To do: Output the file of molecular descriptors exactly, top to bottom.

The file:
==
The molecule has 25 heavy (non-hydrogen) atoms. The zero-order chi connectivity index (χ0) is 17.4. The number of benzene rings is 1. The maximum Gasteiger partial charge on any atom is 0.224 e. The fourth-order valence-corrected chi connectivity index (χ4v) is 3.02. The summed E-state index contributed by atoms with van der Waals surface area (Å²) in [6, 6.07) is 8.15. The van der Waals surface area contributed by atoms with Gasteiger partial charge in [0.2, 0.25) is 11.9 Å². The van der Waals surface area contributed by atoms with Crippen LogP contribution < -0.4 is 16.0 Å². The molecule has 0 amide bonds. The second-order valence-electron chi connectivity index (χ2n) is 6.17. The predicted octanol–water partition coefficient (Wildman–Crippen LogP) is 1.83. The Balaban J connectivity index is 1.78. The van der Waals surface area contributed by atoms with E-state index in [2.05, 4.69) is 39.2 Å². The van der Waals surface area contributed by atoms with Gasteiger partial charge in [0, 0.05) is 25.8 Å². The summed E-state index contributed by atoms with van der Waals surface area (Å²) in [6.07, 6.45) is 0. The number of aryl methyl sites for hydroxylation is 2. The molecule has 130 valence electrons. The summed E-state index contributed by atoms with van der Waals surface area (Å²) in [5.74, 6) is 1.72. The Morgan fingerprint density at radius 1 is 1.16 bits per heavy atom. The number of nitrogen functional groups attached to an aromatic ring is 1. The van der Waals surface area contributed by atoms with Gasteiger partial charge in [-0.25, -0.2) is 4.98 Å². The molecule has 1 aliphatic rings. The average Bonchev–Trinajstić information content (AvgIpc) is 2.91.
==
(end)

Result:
The molecule has 25 heavy (non-hydrogen) atoms. The zero-order chi connectivity index (χ0) is 17.4. The number of benzene rings is 1. The maximum Gasteiger partial charge on any atom is 0.224 e. The fourth-order valence-corrected chi connectivity index (χ4v) is 3.02. The summed E-state index contributed by atoms with van der Waals surface area (Å²) in [6, 6.07) is 8.15. The van der Waals surface area contributed by atoms with Gasteiger partial charge in [0.2, 0.25) is 11.9 Å². The van der Waals surface area contributed by atoms with Crippen LogP contribution < -0.4 is 16.0 Å². The molecule has 0 amide bonds. The second-order valence-electron chi connectivity index (χ2n) is 6.17. The predicted octanol–water partition coefficient (Wildman–Crippen LogP) is 1.83. The Balaban J connectivity index is 1.78. The van der Waals surface area contributed by atoms with E-state index in [2.05, 4.69) is 39.2 Å². The van der Waals surface area contributed by atoms with Gasteiger partial charge in [0, 0.05) is 25.8 Å². The summed E-state index contributed by atoms with van der Waals surface area (Å²) in [6.07, 6.45) is 0. The number of aryl methyl sites for hydroxylation is 2. The molecule has 130 valence electrons. The summed E-state index contributed by atoms with van der Waals surface area (Å²) in [5.74, 6) is 1.72. The Morgan fingerprint density at radius 1 is 1.16 bits per heavy atom. The number of nitrogen functional groups attached to an aromatic ring is 1. The van der Waals surface area contributed by atoms with Gasteiger partial charge in [-0.25, -0.2) is 4.98 Å². The molecule has 1 aliphatic rings. The average Bonchev–Trinajstić information content (AvgIpc) is 2.91.